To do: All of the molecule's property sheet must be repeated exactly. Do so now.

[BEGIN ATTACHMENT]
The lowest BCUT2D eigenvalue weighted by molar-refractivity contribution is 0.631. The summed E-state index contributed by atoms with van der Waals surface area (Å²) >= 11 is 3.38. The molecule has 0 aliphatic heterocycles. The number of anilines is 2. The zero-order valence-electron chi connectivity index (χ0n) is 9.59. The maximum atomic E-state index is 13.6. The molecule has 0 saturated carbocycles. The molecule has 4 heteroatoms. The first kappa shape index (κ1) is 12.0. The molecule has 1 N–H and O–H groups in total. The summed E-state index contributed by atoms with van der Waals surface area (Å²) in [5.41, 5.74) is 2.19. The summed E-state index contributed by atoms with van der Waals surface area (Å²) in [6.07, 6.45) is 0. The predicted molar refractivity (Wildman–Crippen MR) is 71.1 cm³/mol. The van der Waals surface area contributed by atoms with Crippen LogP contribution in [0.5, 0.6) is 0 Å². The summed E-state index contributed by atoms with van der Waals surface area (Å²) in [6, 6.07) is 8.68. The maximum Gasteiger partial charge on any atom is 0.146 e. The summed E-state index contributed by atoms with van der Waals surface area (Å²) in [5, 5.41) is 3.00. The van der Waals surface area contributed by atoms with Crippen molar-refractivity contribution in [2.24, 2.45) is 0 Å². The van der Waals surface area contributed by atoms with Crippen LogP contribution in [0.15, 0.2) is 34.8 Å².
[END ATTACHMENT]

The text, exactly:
The lowest BCUT2D eigenvalue weighted by molar-refractivity contribution is 0.631. The summed E-state index contributed by atoms with van der Waals surface area (Å²) >= 11 is 3.38. The molecule has 0 aliphatic heterocycles. The number of anilines is 2. The zero-order valence-electron chi connectivity index (χ0n) is 9.59. The maximum atomic E-state index is 13.6. The molecule has 0 saturated carbocycles. The molecule has 4 heteroatoms. The first kappa shape index (κ1) is 12.0. The molecule has 1 N–H and O–H groups in total. The summed E-state index contributed by atoms with van der Waals surface area (Å²) in [5.41, 5.74) is 2.19. The summed E-state index contributed by atoms with van der Waals surface area (Å²) in [6.07, 6.45) is 0. The predicted molar refractivity (Wildman–Crippen MR) is 71.1 cm³/mol. The van der Waals surface area contributed by atoms with Crippen LogP contribution in [0.5, 0.6) is 0 Å². The summed E-state index contributed by atoms with van der Waals surface area (Å²) in [6, 6.07) is 8.68. The maximum Gasteiger partial charge on any atom is 0.146 e. The summed E-state index contributed by atoms with van der Waals surface area (Å²) in [5, 5.41) is 3.00. The van der Waals surface area contributed by atoms with Crippen molar-refractivity contribution in [2.24, 2.45) is 0 Å². The van der Waals surface area contributed by atoms with Crippen LogP contribution in [0.15, 0.2) is 34.8 Å².